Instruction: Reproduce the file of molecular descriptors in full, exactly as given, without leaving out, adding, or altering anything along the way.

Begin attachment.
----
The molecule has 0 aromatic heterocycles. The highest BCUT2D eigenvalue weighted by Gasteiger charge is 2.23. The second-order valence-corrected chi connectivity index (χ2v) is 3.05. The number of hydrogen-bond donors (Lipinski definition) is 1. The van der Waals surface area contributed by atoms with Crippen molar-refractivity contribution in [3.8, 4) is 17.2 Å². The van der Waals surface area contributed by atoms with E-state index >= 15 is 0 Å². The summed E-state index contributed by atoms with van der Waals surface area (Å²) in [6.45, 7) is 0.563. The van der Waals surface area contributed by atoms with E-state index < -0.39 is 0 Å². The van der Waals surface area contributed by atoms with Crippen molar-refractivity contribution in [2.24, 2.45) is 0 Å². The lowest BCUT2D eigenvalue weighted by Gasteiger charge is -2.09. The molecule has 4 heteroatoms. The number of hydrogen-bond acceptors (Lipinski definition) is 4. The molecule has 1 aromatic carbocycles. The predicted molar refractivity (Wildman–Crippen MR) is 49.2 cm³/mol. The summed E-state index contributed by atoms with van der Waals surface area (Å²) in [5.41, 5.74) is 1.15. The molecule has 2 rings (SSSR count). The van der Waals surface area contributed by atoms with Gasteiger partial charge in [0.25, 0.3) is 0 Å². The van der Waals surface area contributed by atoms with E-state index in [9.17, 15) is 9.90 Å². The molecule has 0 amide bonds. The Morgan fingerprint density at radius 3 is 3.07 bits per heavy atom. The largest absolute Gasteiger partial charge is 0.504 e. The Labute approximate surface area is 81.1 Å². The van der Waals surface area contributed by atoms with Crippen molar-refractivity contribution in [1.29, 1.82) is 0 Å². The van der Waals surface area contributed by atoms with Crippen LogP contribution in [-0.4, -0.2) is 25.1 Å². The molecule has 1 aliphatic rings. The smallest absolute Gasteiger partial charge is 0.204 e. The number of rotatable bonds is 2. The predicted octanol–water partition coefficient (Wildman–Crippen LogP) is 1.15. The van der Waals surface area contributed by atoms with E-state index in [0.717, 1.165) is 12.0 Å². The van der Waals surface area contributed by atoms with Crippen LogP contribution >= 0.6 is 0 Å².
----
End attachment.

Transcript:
The molecule has 0 aromatic heterocycles. The highest BCUT2D eigenvalue weighted by Gasteiger charge is 2.23. The second-order valence-corrected chi connectivity index (χ2v) is 3.05. The number of hydrogen-bond donors (Lipinski definition) is 1. The van der Waals surface area contributed by atoms with Crippen molar-refractivity contribution in [3.8, 4) is 17.2 Å². The van der Waals surface area contributed by atoms with E-state index >= 15 is 0 Å². The summed E-state index contributed by atoms with van der Waals surface area (Å²) in [6.45, 7) is 0.563. The van der Waals surface area contributed by atoms with E-state index < -0.39 is 0 Å². The van der Waals surface area contributed by atoms with Crippen molar-refractivity contribution in [2.24, 2.45) is 0 Å². The lowest BCUT2D eigenvalue weighted by Gasteiger charge is -2.09. The molecule has 4 heteroatoms. The number of hydrogen-bond acceptors (Lipinski definition) is 4. The molecule has 1 aromatic carbocycles. The predicted molar refractivity (Wildman–Crippen MR) is 49.2 cm³/mol. The summed E-state index contributed by atoms with van der Waals surface area (Å²) in [5.41, 5.74) is 1.15. The molecule has 2 rings (SSSR count). The van der Waals surface area contributed by atoms with Gasteiger partial charge in [0.25, 0.3) is 0 Å². The van der Waals surface area contributed by atoms with E-state index in [9.17, 15) is 9.90 Å². The molecule has 0 amide bonds. The Morgan fingerprint density at radius 3 is 3.07 bits per heavy atom. The largest absolute Gasteiger partial charge is 0.504 e. The Labute approximate surface area is 81.1 Å². The van der Waals surface area contributed by atoms with Crippen molar-refractivity contribution in [1.29, 1.82) is 0 Å². The van der Waals surface area contributed by atoms with Crippen LogP contribution in [-0.4, -0.2) is 25.1 Å². The molecule has 1 aliphatic rings. The smallest absolute Gasteiger partial charge is 0.204 e. The number of rotatable bonds is 2. The predicted octanol–water partition coefficient (Wildman–Crippen LogP) is 1.15. The van der Waals surface area contributed by atoms with E-state index in [0.717, 1.165) is 12.0 Å². The van der Waals surface area contributed by atoms with Crippen LogP contribution >= 0.6 is 0 Å².